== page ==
The romantic ruins of Heidelberg Castle have been one of Europe's most famous sights since the 19th century, attracting millions of visitors from far and wide.
Even the setting of the castle ruins, overgrown with ivy, is a nod to the grandeur of the former residents, the Wittelsbach dynasty. Built as a fortified castle with towers, casemates and moats in around 1300, the site developed over 400 years to become the feudal flagship of the Palatinate Electors. There is no doubt that it's the special blend of the past with the present that gives Heidelberg Castle its special charm. As the very embodiment of German Romanticism, visitors feel a little as though they have been transported to another world.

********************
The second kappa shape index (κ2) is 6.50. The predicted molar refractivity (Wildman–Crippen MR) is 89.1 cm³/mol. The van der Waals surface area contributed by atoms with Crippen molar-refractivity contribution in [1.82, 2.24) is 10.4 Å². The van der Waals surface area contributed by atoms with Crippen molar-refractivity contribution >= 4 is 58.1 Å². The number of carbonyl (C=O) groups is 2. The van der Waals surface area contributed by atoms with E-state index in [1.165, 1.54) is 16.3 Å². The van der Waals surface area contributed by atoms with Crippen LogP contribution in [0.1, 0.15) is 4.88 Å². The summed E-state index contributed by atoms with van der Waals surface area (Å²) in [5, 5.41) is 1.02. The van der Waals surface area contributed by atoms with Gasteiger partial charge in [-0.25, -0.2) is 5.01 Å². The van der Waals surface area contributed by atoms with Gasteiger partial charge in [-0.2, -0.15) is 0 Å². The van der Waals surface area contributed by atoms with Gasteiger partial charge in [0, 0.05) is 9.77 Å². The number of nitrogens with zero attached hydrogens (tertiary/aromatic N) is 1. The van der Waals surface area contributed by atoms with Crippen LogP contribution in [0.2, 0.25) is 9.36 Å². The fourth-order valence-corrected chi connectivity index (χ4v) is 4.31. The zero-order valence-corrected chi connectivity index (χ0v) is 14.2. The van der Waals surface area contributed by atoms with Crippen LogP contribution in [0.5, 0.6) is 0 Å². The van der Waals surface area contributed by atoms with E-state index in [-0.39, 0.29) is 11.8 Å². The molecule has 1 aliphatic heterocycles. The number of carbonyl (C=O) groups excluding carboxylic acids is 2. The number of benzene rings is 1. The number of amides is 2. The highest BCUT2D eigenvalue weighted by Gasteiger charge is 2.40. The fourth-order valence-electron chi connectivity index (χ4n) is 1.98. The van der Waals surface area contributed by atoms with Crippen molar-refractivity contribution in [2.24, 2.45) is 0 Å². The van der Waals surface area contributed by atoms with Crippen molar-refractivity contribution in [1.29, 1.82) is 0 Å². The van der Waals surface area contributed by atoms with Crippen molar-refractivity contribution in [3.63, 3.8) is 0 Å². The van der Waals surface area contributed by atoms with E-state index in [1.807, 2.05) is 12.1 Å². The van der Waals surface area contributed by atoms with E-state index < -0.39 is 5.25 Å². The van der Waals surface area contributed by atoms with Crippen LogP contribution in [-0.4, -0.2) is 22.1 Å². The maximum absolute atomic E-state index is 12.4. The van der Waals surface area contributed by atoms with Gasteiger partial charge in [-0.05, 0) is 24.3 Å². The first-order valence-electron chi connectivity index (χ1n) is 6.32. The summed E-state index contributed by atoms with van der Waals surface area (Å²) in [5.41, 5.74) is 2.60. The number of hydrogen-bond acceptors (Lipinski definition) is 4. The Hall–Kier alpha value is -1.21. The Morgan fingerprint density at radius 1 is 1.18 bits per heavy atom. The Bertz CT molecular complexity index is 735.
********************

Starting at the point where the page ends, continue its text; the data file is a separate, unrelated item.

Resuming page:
The best-preserved building is the Friedrich Wing, which is home to the Electors' ancestral portrait gallery. The castle church can be found on the ground floor with the residential rooms above it. The magnificent pleasure garden is a fascinating concept as a man-made earthly paradise. For a long time, the Hortus Palatinus garden was considered to be the eighth wonder of the world, despite never being finished. On Saturdays, a guided tour of 'Life at court' provides visitors with an insight into the day-to-day lives of the residents of Heidelberg Castle.